Brands and their various components such as the logos, color schemes, writing, and history create a psychological bond between a product and its consumers. History’s most enduring brands have made shareholders of the companies that own them rich over the decades.
Jerome Smucker, founder of food manufacturer The J.M. Smucker Company (NYSE:SJM), understood this fact over 100 years ago when he founded the company. When he sold products from a horse drawn wagon he wanted to back the quality of his product with a personalized signature on each jar.
Today you may associate high quality jam with the Smucker family name and harbor positive memories from eating Jif’s peanut butter and Smucker’s jelly when you were a kid.
In its more recent history, during the past five years J.M. Smucker purchased other brands such as Folger’s coffee from The Procter & Gamble Company (NYSE:PG). You may enjoy getting up in the morning to a cup of coffee with this familiar name.
As you can see in the chart below, selling products with this type of association and quality benefitted The J.M. Smucker Company (NYSE:SJM) and its shareholders greatly over the past 15 years. Revenue and free cash flow increased 9 and 21 fold respectively during that time. If you held on to J.M. Smucker’s shares thorough the dot com bubble burst at the turn of the millennium and through market corrections during the last recession you would have outpaced the market by a factor of 6.
The future looks bright for J.M. Smucker. Expansion into international territories is starting to pay off. Net sales in its international segment have increased 35% so far this year. Coffee continues its status as the top revenue generator. As long as this company maintains its tradition of quality you shouldn’t need to worry.
Also backed by a long history, motorcycle maker Harley-Davidson, Inc. (NYSE:HOG) built an entire sub culture around its name including a merchandise line up complete with jackets, gloves, and accessories to complement your motorcycle purchase. You buy a Harley-Davidson, Inc. (NYSE:HOG) to look tough and cool and partake of rich culture.
Motorcycles represent a luxury which means they reside at the low end of everyone’s priority list of purchases translating into recession sensitivity. Still, as you can see in the chart below, despite all of the ups and downs in the global economy Harley-Davidson, Inc. (NYSE:HOG) still managed to expand revenue and free cash flow 200% and 211% respectively over the past 15 years. Total shareholder return outpaced the S&P 500 by a more than 2 to 1 margin.
Harley-Davidson, Inc. (NYSE:HOG) has made inroads into the younger Millennial (ages 18-34) generation as its mainstay baby boomer demographic begins to age. According to Harley Davidson’s investor relations website sales to the Millennials exceed the sales to baby boomers when they resided in that age group.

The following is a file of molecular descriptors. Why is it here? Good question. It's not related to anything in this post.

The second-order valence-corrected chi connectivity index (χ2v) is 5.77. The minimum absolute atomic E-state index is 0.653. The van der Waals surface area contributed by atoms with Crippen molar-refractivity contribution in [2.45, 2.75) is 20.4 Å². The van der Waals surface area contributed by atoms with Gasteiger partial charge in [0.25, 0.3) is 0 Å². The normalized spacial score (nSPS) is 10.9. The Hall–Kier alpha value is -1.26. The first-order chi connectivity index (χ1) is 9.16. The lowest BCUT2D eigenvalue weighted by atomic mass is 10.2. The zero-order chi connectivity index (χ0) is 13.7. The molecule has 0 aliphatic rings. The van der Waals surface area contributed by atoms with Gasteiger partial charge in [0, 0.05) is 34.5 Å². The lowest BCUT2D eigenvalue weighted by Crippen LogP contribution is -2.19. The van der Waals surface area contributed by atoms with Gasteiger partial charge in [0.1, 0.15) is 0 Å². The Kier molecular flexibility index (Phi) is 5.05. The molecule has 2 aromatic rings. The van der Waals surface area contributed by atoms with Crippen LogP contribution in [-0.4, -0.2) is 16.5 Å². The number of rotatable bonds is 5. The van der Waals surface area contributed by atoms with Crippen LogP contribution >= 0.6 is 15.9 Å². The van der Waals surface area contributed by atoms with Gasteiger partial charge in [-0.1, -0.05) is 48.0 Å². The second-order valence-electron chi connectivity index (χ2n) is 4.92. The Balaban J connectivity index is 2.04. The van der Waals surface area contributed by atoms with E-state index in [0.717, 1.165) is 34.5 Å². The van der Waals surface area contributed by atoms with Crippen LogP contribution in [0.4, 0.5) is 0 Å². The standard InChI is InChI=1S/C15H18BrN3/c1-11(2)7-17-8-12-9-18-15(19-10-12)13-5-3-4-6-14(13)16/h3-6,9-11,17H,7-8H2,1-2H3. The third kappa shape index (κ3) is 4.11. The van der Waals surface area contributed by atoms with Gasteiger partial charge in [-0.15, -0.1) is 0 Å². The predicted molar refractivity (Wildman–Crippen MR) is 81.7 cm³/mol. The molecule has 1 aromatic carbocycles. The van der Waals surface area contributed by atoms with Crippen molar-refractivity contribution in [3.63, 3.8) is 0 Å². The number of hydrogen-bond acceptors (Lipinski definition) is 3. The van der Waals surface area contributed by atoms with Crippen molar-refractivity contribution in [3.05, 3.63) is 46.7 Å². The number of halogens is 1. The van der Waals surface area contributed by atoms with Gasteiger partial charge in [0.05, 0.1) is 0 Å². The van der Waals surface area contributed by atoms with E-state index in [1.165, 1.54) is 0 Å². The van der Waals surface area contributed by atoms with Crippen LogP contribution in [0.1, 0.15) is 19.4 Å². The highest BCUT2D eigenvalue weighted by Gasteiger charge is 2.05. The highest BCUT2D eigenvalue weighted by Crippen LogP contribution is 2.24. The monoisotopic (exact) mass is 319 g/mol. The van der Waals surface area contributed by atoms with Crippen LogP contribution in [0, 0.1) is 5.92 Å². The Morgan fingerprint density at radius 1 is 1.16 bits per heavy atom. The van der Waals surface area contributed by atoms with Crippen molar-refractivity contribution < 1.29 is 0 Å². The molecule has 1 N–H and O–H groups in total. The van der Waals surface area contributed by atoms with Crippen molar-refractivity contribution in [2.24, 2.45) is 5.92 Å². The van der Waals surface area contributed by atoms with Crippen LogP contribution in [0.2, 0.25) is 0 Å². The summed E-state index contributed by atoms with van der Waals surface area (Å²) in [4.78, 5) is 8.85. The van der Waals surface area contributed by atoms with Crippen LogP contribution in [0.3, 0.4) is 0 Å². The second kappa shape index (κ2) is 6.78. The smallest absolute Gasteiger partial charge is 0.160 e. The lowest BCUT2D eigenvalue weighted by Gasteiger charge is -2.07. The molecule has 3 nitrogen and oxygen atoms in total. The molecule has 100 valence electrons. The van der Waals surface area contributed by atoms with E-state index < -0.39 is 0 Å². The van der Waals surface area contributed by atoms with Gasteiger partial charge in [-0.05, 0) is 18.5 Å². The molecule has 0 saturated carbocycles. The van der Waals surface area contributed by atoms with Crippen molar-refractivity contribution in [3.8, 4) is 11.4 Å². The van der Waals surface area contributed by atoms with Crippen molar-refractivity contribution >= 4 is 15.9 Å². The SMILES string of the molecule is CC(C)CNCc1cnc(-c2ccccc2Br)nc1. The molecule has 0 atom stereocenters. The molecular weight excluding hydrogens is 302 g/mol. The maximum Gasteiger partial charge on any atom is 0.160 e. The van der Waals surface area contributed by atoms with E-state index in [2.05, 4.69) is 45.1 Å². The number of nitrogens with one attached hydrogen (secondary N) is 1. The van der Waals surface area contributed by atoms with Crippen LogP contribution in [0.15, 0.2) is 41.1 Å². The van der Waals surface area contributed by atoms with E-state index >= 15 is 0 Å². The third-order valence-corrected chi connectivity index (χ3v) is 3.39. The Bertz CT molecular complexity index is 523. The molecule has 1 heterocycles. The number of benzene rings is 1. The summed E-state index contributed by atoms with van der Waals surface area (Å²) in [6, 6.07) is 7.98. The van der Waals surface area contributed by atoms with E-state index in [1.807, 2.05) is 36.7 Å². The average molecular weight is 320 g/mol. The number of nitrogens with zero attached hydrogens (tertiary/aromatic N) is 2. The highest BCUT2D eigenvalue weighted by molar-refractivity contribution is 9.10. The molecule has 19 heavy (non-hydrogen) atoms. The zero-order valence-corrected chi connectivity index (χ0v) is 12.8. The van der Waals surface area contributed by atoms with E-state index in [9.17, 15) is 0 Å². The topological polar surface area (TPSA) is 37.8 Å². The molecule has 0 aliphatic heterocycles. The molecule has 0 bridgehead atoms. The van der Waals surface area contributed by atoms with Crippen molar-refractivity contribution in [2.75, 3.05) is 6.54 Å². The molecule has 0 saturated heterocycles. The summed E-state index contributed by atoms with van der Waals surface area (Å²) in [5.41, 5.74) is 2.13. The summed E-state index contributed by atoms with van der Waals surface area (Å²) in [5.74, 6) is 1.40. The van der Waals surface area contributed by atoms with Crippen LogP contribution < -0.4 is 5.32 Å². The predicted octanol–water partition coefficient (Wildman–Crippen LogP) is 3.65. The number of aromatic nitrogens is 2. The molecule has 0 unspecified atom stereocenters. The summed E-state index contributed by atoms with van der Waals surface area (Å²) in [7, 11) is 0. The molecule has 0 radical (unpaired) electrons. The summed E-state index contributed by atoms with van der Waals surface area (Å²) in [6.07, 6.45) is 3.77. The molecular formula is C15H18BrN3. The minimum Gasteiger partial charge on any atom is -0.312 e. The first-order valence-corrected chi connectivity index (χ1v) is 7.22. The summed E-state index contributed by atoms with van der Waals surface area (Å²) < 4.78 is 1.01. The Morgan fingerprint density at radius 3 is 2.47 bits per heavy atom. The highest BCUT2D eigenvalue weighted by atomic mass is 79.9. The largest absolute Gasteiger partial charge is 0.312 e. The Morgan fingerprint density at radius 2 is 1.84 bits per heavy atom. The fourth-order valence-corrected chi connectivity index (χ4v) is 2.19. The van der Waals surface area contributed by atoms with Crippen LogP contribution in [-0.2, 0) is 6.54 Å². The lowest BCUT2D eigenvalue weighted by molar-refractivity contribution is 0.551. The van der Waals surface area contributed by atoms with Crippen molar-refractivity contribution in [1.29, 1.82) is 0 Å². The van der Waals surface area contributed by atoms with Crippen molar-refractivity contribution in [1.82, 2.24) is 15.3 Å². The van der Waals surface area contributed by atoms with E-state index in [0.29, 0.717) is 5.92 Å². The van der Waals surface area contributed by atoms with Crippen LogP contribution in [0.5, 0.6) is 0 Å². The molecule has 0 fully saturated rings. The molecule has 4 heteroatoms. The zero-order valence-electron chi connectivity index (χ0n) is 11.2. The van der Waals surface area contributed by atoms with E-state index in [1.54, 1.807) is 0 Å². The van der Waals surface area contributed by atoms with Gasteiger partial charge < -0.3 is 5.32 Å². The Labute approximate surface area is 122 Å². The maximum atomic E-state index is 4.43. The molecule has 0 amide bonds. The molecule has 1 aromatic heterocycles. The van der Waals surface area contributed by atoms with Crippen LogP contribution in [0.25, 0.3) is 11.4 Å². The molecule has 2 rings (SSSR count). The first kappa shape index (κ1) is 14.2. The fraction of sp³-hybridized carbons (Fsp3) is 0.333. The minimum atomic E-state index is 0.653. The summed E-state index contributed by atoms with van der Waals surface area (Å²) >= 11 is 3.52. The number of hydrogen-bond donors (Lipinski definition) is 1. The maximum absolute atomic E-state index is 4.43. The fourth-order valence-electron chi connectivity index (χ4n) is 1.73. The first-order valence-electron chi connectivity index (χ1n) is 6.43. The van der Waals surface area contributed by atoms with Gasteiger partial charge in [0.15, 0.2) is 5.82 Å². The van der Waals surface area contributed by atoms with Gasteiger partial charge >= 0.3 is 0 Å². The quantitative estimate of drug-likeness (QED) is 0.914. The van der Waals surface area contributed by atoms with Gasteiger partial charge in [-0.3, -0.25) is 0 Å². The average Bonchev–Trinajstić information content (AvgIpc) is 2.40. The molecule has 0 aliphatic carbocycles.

Harley Davidson retains leadership in the female and minority demographics as well. Also the future for Harley-Davidson, Inc. (NYSE:HOG) relies increasingly on the international scene. Harley Davidson expects 40% of its total sales will originate internationally by 2014. The Harley Brand name resonates with the young, old, all genders and throughout the world and will continue to contribute to superior shareholder returns.
Toy maker Hasbro, Inc. (NASDAQ:HAS) also owns a long lasting product portfolio consisting of well-known brands old and new such as Transformers, G.I. Joe, Play-Doh, My Little Pony, and Magic: The Gathering. You may remember playing with these toys yourself as a kid.
Hasbro, Inc. (NASDAQ:HAS) plays on several elements to keep its most beloved product lines going. First, it plays on generational amnesia. In other words, when one generation gets too old to play with Transformers, G.I. Joe, and My Little Pony Hasbro, Inc. (NASDAQ:HAS) reinvents the “canon” for the next generation complete with new television series, movies, and toy lines. In fact you may have heard the rumor that the next Transformers movie will star new actors and actresses and will harbor a new plot line. Second, for products like Magic: The Gathering, Hasbro, Inc. (NASDAQ:HAS) plays on the camaraderie and sub-culture (much like Harley Davidson) that comes with playing the game with other people.
As you can see in the chart below the relatively short life cycles between each generation of toy lineups resulted in some choppy fundamentals over the last 15 years. However, revenue and free cash flow still expanded 32% and 4% during that time. No doubt the popularity of the recent Transformers and G.I. Joe movies boosted stock market popularity as well as serving as a catalyst to the market beating return of 128%.
Hasbro, Inc. (NASDAQ:HAS) plans to focus more of its resources on the proven brands mentioned above spending less money on riskier new products. The next Transformers movie due in 2014 should reinvigorate that product line as well as boosting Hasbro’s top and bottom lines. In addition, it wants public involvement in the creation of a new Transformer further adding to brand likeability. You can rest assured the legacy behind its core brands will propel shareholder value for quite some time.
Consumers will continue to associate The J.M. Smucker Company (NYSE:SJM)’s with quality jelly, Harley-Davidson, Inc. (NYSE:HOG) with cool toughness, and Hasbro, Inc. (NASDAQ:HAS) with Transformers, G.I. Joe, Magic: The Gathering and My Little Pony. On the whole, consumers’ psychological affinity for these brands will propel sales growth and subsequent shareholder gains for quite some time.
The article Long Lasting Brands = Long Lasting Returns originally appeared on Fool.com is written by William Bias.
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